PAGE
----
Fran and Leona Fritsch enjoy their apartment at Villa St. Francis on Sunday, Feb. 7. Both are in their 90s and like the location – in the Milwaukee area where they lived during their earlier years. The couple was married July 12, 1941, at the old St. Lawrence Church, Milwaukee. (Catholic Herald photo by Ernie Mastroianni)

Ask the residents what they appreciate the most about living at Villa St. Francis and you will get a variety of answers but they most frequently include carefree living, scrumptious food, social opportunities and the many amenities. Not to be forgotten, the ornate chapel open to the residents for private prayer, daily Mass, Sunday Mass, daily rosary and faith sharing groups.

For Colleen Suminski, the choice to move into Villa St. Francis last June, was a rather abrupt decision. The 84-year-old lived with her son, and a couple of times while he was away at work, she fell and was unable to get to a phone for help.

“He was worried about me and wanted me to live someplace safer,” she said. “He did a lot of research and we decided on this place because I am a Catholic and am very interested in practicing my faith as much as I can. I really enjoy the daily rosary – I pray the rosary by myself too, but you know, when two or more get together, our prayers are stronger.”

Suminski raised four children and volunteered wherever possible at her home parish, St. Paul, Milwaukee. With her faith an integral part of her life, she is grateful to live in a caring community.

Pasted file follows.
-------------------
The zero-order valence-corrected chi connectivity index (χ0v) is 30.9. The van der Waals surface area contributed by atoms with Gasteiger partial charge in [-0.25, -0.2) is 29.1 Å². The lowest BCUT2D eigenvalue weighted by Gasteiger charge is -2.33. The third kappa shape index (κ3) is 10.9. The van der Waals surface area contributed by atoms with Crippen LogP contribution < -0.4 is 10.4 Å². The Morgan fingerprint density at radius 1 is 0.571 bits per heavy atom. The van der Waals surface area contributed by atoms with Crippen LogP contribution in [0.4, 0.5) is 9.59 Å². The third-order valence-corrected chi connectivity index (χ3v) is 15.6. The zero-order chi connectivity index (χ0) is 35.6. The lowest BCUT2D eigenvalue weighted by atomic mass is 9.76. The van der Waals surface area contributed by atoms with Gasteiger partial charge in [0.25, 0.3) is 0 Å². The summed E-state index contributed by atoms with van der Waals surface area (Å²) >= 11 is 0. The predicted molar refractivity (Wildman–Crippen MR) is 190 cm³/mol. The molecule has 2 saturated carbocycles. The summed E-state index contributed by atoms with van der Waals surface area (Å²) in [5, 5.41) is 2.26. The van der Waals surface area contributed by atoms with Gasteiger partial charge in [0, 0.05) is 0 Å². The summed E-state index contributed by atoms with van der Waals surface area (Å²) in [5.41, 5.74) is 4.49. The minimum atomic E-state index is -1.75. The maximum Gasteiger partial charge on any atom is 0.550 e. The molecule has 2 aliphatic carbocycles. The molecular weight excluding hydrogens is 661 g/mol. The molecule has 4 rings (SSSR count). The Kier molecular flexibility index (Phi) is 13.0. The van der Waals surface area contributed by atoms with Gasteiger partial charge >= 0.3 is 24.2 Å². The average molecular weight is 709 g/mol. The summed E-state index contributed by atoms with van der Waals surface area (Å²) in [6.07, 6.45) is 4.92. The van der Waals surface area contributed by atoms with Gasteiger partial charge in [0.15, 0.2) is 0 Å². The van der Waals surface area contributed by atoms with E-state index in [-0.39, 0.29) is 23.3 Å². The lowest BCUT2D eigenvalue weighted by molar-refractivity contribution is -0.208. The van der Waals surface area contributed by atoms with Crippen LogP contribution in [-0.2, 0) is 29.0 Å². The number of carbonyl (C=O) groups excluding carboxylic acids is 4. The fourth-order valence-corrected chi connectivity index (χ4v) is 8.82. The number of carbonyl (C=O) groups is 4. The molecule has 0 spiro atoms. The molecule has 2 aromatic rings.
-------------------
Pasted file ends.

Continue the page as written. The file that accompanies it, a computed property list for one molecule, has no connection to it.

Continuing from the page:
“They are always there when I need anything, but never impose themselves on me,” she said. “I find that very refreshing. And as a former nurse, I know what I

Villa St. Francis

1910 W. Ohio Ave., Milwaukee, WI, 53215

Phone: (414) 649-2888

Fax: (414) 649-2880

am talking about when I say that they give us great care here.”

Built in 1990, Villa St. Francis is home to more than 100 residents seeking independent or assisted living accommodations. The community follows in the 150-year tradition of the Felician Sisters in care giving on Milwaukee’s South Side.

Suminski’s studio apartment includes a kitchen and enough cupboards and closets to hold her belongings. She has the option to cook her own meals or eat her main meal in the dining room. There is also ample visiting space to accommodate her children and grandchildren when they visit.

“I have nine grandchildren and they are all beautiful,” she said. “I love seeing them and my children whenever possible.”

While Chet Sakwinski, 89, didn’t expect to move to a retirement community, the loss of his beloved wife of 60 years helped him to realize that he needed help in his day-to-day activities.


Colleen Suminski poses in the chapel of Villa St. Francis, Milwaukee, on Sunday, Feb. 7. One of the deciding factors for Suminski in choosing to move to Villa St. Francis was the fact that at the Catholic home, she’d have daily opportunities to practice her faith. (Catholic Herald photo by Ernie Mastroianni)

At first, he moved to a senior residence near his brother’s home in South Milwaukee, but after a month moved home with his daughter. When his daughter found a job, Sakwinski looked into other living options, including the Veterans Home, but didn’t feel comfortable.